Kari Miller

USA Paralympic Sitting Volleyball Player

Acheived Status

Kari Miller was born in1977 in Newark, NJ and grew up in Washington D.C. Her parents were Nathaniel Peterson and Mary Lanuze, both were very good athletes and competitors. Miller has one brother named Michael who is six years younger. She graduated from Cardozo High School while particiating in basketball and track. After graduating she enlisted in the military due to not having the resouces to provide for college. Miller worked as a transportation management cooridinator for the Army where she served for nine years and spent time in Korea, Bosina and Europe. Her dream was to go to officier canditate school so Miller took classes at Montgomery College to earn credits. In December of 1999 she reached the required number of credits, a celebration was in order.



During one early morning in December of 1999 Kari and some of her friends were driving to IHOP and were struck by a drunken driver going 80 mph. The driver of the car died instantly but Kari survived but lost both her legs with one being amputated above the knee and the other below. When she awoke in the hospital she could not speak but motioned for a pencil and wrote on a piece of paper "I know I don't have my legs. Don't be sad. I'll be OK."Little did she know that a new journey was about to begin.



With losing both her legs she did not sulk around she competed in wheelchair basketball before discovering sitting volleyball. She has trained with the U.S. Women's Sitting Team at the University of Central Oklahoma. She has acheived many things some include becoming an American Paralympic volleyballist while earning 10 medals (5 gold, 4 silver, 1 bronze).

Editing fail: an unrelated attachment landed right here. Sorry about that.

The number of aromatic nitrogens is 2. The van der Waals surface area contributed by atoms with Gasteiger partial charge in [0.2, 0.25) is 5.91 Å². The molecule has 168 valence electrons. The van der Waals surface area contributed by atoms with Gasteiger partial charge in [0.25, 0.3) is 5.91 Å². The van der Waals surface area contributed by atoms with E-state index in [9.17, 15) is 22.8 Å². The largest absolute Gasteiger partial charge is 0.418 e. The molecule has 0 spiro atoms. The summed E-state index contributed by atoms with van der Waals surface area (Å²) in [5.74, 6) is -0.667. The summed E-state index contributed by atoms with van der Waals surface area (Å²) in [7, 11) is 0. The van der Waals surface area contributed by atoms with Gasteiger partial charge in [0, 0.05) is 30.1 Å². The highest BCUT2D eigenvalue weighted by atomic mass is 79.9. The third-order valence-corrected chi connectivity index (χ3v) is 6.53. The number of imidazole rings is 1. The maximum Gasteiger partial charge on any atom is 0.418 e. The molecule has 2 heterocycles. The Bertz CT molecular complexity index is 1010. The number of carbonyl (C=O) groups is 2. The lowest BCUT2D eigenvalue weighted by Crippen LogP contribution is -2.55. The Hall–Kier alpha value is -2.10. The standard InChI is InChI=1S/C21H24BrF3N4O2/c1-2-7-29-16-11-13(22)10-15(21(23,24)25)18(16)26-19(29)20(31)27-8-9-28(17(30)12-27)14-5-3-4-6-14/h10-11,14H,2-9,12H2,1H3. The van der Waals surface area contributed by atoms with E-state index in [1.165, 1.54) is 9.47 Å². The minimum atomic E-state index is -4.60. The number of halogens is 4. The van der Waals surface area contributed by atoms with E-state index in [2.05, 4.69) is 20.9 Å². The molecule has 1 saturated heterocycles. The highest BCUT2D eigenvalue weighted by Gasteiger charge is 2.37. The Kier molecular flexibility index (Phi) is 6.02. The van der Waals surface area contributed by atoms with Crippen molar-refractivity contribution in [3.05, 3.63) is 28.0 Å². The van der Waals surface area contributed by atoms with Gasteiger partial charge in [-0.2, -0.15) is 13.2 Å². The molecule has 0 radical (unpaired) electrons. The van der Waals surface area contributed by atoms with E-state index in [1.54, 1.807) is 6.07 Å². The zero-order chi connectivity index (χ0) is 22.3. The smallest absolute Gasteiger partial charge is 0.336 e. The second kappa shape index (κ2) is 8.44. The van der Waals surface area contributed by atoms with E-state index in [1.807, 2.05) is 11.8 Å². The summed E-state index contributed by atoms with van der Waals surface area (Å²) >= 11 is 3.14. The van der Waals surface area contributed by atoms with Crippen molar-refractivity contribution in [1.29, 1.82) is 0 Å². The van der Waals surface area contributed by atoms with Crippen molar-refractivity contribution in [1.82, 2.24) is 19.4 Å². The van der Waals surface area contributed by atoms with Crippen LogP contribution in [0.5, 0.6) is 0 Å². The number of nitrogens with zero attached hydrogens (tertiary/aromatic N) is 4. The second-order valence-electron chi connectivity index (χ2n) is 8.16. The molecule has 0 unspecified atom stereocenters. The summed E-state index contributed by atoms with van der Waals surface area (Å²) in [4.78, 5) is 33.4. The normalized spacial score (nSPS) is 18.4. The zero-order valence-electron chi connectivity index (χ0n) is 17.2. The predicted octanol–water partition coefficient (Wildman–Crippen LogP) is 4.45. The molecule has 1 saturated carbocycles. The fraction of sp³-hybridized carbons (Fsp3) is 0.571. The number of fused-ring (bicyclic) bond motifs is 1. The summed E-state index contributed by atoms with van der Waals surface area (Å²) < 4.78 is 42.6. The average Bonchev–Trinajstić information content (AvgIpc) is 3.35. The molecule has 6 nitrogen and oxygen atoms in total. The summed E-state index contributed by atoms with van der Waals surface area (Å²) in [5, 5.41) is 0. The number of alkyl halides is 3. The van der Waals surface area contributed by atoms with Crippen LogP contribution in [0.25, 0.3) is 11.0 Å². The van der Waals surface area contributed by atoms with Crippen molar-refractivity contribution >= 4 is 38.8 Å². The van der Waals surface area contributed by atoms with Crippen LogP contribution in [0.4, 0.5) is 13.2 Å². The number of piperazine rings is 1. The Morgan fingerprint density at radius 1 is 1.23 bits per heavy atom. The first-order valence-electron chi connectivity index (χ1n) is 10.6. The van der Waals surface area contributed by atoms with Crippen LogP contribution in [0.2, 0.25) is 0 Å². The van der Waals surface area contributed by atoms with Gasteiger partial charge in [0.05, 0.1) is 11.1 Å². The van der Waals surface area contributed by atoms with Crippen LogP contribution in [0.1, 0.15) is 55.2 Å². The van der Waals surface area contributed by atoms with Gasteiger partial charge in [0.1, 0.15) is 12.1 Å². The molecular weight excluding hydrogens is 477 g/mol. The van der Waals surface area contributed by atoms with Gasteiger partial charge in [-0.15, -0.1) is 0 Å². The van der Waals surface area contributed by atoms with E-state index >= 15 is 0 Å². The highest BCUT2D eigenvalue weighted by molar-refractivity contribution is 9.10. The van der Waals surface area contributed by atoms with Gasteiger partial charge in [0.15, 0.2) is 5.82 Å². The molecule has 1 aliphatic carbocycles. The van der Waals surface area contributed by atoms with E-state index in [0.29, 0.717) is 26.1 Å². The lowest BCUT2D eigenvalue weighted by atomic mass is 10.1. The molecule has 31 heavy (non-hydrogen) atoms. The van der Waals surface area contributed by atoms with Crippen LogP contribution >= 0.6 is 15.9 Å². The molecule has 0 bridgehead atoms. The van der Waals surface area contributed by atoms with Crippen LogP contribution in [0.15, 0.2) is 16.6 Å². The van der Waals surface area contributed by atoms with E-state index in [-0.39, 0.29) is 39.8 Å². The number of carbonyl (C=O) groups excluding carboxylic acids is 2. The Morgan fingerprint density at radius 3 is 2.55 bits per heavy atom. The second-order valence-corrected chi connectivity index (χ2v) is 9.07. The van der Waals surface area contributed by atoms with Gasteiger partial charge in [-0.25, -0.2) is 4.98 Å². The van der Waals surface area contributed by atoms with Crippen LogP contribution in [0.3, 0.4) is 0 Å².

Kari Miller - 2013 USAA Athletic Inspiration Award Nominee

Values and Beliefs

Mary Lanauze was 15 years old when she gave birth to Kari both grew a sister-like bond which would carry thorugh the rest of there lives. That strong bond with her mother became something she vauled stongerly. Kari also valued her education, when it became time to graduate from high school Kari knew she didn't have the resoucres to get her to college she decided to elist in the military where her ancestors have been. Ever since being in the Military, Kari has given back to by helping others especially wounded veterans by showing them how sports can help them overcome trauma. She currently is the ambassador for the U.S. Paralympic Military and Veteran Program.
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Sitting Volleyball

Sitting volleyball is a subculture of regular or standing volleyball. Most of the rules in standing volleyball are the same as the rules in sitting volleyball but the playing surface is a little different. The game is played with a six person team but the net is lower about 3.5 feet high. Instead of the court being 9x18 meters the courts is smaller, 6x10 meters. The court is smaller to accommodate players who scoot or slide across the court to serve, volley, spike or slam the ball down, and block the offensive team's hits. The major rule in sitting volleyball is that an athlete may only hit or serve if one "cheek" is touching the floor. The first team to 25 point with a 2 point advantage wins the set; the first team to win three sets wins the match. The result of sitting volleyball is a game that is as physical and much faster than the standing volleyball game. Sitting volleyball is open to athletes with disabilities such as amputation, cerebral palsy, spinal cord injury, and stroke. There are no athlete classifications by disability.
Sitting Volleyball at the London 2012 Paralympic Games

Socialization